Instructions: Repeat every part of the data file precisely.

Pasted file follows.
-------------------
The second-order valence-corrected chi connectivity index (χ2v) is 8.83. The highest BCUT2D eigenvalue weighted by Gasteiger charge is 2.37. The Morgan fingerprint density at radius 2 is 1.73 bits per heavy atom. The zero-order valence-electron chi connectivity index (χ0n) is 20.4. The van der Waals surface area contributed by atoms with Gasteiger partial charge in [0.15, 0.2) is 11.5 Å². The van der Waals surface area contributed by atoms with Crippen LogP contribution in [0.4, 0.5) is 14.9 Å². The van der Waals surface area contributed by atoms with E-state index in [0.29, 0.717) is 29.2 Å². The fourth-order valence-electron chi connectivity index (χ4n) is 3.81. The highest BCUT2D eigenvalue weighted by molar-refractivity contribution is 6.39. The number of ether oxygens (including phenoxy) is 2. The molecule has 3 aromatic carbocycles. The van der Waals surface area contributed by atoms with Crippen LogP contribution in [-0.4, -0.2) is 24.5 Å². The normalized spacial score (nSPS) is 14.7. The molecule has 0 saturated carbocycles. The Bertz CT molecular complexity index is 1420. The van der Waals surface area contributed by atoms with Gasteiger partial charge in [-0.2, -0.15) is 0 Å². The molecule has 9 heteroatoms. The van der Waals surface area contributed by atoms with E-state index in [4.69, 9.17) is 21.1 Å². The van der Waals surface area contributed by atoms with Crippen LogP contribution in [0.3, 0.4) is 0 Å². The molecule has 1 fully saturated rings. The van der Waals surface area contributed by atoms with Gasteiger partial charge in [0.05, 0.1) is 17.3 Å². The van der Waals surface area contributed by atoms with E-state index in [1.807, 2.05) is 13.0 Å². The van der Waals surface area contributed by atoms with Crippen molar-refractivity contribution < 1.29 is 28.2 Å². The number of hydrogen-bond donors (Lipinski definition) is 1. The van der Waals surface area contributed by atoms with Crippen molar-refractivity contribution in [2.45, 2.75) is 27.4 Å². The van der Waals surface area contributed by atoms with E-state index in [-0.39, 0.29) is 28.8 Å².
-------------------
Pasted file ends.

The second-order valence-corrected chi connectivity index (χ2v) is 8.83. The highest BCUT2D eigenvalue weighted by Gasteiger charge is 2.37. The Morgan fingerprint density at radius 2 is 1.73 bits per heavy atom. The zero-order valence-electron chi connectivity index (χ0n) is 20.4. The van der Waals surface area contributed by atoms with Gasteiger partial charge in [0.15, 0.2) is 11.5 Å². The van der Waals surface area contributed by atoms with Crippen LogP contribution in [0.4, 0.5) is 14.9 Å². The van der Waals surface area contributed by atoms with E-state index in [0.29, 0.717) is 29.2 Å². The fourth-order valence-electron chi connectivity index (χ4n) is 3.81. The highest BCUT2D eigenvalue weighted by molar-refractivity contribution is 6.39. The number of ether oxygens (including phenoxy) is 2. The molecule has 3 aromatic carbocycles. The van der Waals surface area contributed by atoms with Crippen LogP contribution in [-0.4, -0.2) is 24.5 Å². The normalized spacial score (nSPS) is 14.7. The molecule has 0 saturated carbocycles. The Bertz CT molecular complexity index is 1420. The van der Waals surface area contributed by atoms with Gasteiger partial charge in [-0.2, -0.15) is 0 Å². The molecule has 9 heteroatoms. The van der Waals surface area contributed by atoms with E-state index in [4.69, 9.17) is 21.1 Å². The van der Waals surface area contributed by atoms with Crippen LogP contribution in [0.3, 0.4) is 0 Å². The molecule has 1 fully saturated rings. The van der Waals surface area contributed by atoms with Gasteiger partial charge in [0.05, 0.1) is 17.3 Å². The van der Waals surface area contributed by atoms with E-state index in [1.807, 2.05) is 13.0 Å². The van der Waals surface area contributed by atoms with Crippen molar-refractivity contribution < 1.29 is 28.2 Å². The number of hydrogen-bond donors (Lipinski definition) is 1. The van der Waals surface area contributed by atoms with Crippen molar-refractivity contribution in [2.45, 2.75) is 27.4 Å². The van der Waals surface area contributed by atoms with E-state index in [-0.39, 0.29) is 28.8 Å².